Some 155 community pharmacies have closed in England in the first eight months of 2020, according to data published by NHS Digital.
The data, published on 28 August 2020 and analysed by The Pharmaceutical Journal, also revealed that in that time 19 pharmacies have opened, leaving a net closure of 136 community pharmacies in 2020 so far.
This represents a 77% increase on the net number of pharmacy closures in the first eight months of 2019, when 111 pharmacies closed but 34 opened — leaving a net loss of 77 pharmacies to the sector — and is more than double the net number of pharmacies that closed in the first five months of the year (67).
However, the rate of increase in closures matches 2019, when there were 34 net closures by the end of the May and a further 43 net closures in the following three months.
Leyla Hannbeck, chief executive of the Association of Independent Multiple Pharmacies, said the closures were “the tip of an iceberg”.
“Pharmacies have been putting off the inevitable by under-investing in their businesses and liquidating assets to survive,” she told The Pharmaceutical Journal.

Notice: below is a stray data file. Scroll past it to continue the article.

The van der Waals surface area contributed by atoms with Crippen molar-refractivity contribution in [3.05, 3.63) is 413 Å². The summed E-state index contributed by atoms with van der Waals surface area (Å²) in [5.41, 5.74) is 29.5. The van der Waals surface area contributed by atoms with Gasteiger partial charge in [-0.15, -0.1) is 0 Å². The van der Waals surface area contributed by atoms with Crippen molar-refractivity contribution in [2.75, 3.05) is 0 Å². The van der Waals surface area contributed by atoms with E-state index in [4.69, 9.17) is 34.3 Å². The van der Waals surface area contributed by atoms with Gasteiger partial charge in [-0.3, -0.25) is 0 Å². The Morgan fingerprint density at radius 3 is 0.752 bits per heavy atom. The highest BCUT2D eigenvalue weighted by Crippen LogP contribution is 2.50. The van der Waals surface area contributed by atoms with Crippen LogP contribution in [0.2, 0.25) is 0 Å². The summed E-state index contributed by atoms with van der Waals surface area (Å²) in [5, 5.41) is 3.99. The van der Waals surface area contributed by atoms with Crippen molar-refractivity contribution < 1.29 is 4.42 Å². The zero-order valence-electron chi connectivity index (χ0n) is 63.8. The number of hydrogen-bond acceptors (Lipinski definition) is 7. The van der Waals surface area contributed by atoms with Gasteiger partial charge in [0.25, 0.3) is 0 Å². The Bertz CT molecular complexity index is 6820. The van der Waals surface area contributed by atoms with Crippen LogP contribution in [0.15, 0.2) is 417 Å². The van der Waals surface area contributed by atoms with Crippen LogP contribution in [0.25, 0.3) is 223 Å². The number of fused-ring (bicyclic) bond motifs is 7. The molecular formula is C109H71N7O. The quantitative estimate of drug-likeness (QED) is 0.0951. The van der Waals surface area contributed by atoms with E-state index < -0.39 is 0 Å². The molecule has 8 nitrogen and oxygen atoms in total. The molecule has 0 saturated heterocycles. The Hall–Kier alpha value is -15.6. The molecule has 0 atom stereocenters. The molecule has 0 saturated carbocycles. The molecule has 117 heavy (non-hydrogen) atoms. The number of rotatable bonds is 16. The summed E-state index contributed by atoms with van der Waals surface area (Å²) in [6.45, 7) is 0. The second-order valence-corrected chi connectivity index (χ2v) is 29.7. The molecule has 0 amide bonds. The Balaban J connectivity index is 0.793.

“There are encouraging words coming from the government in regards to the important role community pharmacies play as front door to the NHS, and we demonstrated during the COVID-19 that we truly are the front door to the NHS and a key part of primary care; as such we need the urgent support of the decision-makers to continue being there for patients and deliver care,” she continued.
“Without that urgent support community pharmacy service provision will suffer and communities will lose out.”
The data follows a report by EY, which warned that up to 85% of community pharmacies in England will be in financial deficit by 2024, with the Pharmaceutical Services Negotiating Committee warning that it is seeing increasing “branch closures in the larger chains”.
Of the closures listed by NHS Digital, 79 belonged to Boots, 9 were LloydsPharmacy branches, 5 were from Well and another 5 from Rowlands.
In July 2020, LloydsPharmacy announced that it had placed some roles “at risk of redundancy”, owing to income losses and the impact of COVID-19.